For the purposes of this stroke treatment device, the pumping mechanism has been used to suck the clot material to the vicinity of the acoustic field where it can then be effectively emulsified (see figure 1, above). In such a case, we multiplex optical power between the fibers used for the pumping function (pulsing the bubble) and those used for the acoustic function (generating pressure and shock waves). The device includes windows in which a fiber tip triggers the acoustic emulsification of adjacent materials. The cylindrical pump tube is situated within the endmost section of the device such that it will suck the fluid into the windows, pulling clot material with it. This fluid pumping dramatically enhances the effectiveness of clot reduction. Typical blockages in the brain's blood vessels are 1 to 2 cm in length, and these can be removed in two to four minutes (see figure 2, below).
the right light
Figure 2. An angiogram shows an obstructed artery in the left hemisphere of a patient's brain (left). Flow is restored after clot emulsification (right).
The selection of the laser source to provide energy to pump and emulsify involves the tradeoff of system reliability and simplicity, as well as optimization of the phenomena. To optimize energy deposition in blood, the optimal wavelength would appear to be approximately 410 nm. Lasers operating at 410 nm are not readily available, though there are several ways to go about producing this wavelength. The approaches, however, may raise issues of reliability in the laser system. A frequency doubled Nd:YAG laser operating at 532 nm can be effective due to the double absorption peak in blood at about 530 nm. There is also a substantial difference in the absorption of the blood and of the vessel wall at this wavelength, with that of the wall being reasonably small. In fact, direct illumination of the wall will generally not produce damage at these wavelengths and parameters.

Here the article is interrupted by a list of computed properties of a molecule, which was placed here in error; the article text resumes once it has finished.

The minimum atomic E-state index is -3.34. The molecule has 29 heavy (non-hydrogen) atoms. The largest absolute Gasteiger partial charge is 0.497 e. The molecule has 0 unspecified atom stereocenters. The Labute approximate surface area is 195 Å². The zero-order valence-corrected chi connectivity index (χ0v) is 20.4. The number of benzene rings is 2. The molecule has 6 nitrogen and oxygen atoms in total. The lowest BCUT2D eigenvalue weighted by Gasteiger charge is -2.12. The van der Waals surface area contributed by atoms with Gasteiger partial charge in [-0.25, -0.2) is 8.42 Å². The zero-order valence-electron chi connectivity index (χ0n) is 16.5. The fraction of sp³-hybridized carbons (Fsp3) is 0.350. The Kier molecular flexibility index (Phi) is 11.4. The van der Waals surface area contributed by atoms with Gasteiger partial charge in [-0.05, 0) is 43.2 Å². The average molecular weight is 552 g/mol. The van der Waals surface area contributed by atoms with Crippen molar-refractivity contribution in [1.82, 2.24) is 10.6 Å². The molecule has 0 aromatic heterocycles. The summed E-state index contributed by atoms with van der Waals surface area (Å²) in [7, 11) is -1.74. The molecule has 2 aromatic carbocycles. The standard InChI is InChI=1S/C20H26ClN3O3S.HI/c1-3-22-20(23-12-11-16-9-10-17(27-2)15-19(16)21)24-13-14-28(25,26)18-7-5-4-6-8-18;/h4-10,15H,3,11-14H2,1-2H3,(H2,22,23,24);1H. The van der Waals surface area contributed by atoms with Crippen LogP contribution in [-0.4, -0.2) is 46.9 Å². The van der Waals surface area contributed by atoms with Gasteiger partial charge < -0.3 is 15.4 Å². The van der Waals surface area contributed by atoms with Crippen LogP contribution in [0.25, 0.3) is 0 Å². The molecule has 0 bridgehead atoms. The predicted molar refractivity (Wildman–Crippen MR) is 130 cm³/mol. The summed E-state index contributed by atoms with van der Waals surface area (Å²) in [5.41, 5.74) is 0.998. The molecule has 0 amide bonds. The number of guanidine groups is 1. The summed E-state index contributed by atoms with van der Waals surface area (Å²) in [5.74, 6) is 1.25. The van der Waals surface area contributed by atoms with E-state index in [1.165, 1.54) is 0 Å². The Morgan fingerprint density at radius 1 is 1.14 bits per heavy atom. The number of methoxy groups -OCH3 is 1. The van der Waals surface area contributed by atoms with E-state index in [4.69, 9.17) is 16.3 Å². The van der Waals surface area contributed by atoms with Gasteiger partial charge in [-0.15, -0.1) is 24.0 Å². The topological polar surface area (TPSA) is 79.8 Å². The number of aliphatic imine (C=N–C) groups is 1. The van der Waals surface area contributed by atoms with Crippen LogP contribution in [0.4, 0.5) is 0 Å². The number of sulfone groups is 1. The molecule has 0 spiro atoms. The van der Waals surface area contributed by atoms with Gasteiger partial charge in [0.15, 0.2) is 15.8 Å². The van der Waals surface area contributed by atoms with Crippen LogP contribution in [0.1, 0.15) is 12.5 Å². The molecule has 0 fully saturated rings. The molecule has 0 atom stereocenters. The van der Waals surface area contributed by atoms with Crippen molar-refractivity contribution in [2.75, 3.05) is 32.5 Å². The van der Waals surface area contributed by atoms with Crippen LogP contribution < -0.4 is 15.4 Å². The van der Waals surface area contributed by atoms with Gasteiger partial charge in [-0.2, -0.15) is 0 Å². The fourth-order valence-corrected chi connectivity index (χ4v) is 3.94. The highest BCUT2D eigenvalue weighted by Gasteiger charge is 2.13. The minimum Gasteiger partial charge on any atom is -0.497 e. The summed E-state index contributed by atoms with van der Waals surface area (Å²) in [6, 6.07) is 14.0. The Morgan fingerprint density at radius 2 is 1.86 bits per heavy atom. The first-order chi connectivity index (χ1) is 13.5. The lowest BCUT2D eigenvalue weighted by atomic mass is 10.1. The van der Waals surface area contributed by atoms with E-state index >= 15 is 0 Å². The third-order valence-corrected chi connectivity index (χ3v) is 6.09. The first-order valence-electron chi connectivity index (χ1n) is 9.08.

Currently our device is for investigational use only; clinical trials are underway.
Lasers have been used in medical applications in a variety of ways over the years, not all of which have been effective. In this application, a laser and fiber optics are merely a way to transport energy to a site of treatment. This transport of energy is not possible with other technologies. The use of that energy, for emulsification and fluid pumping, is novel and may prove to be an effective way to remove stroke-causing arterial obstructions. Other applications for these technologies are being investigated. oe References
1. Celliers et al., US Patent 6,022,309, USPTO, February 2000.
2. Glinsky et al., Physics of Fluids, vol. 13, no.1, pp.20-31, January 2001.
3. Esch et al., US Patent 6,139,543, USPTO, October 2000.
Victor Esch, Paul Jackson
Victor Esch, Ph.D., and Paul Jackson, MD, Ph.D., are with EndoVasix, Belmont, CA.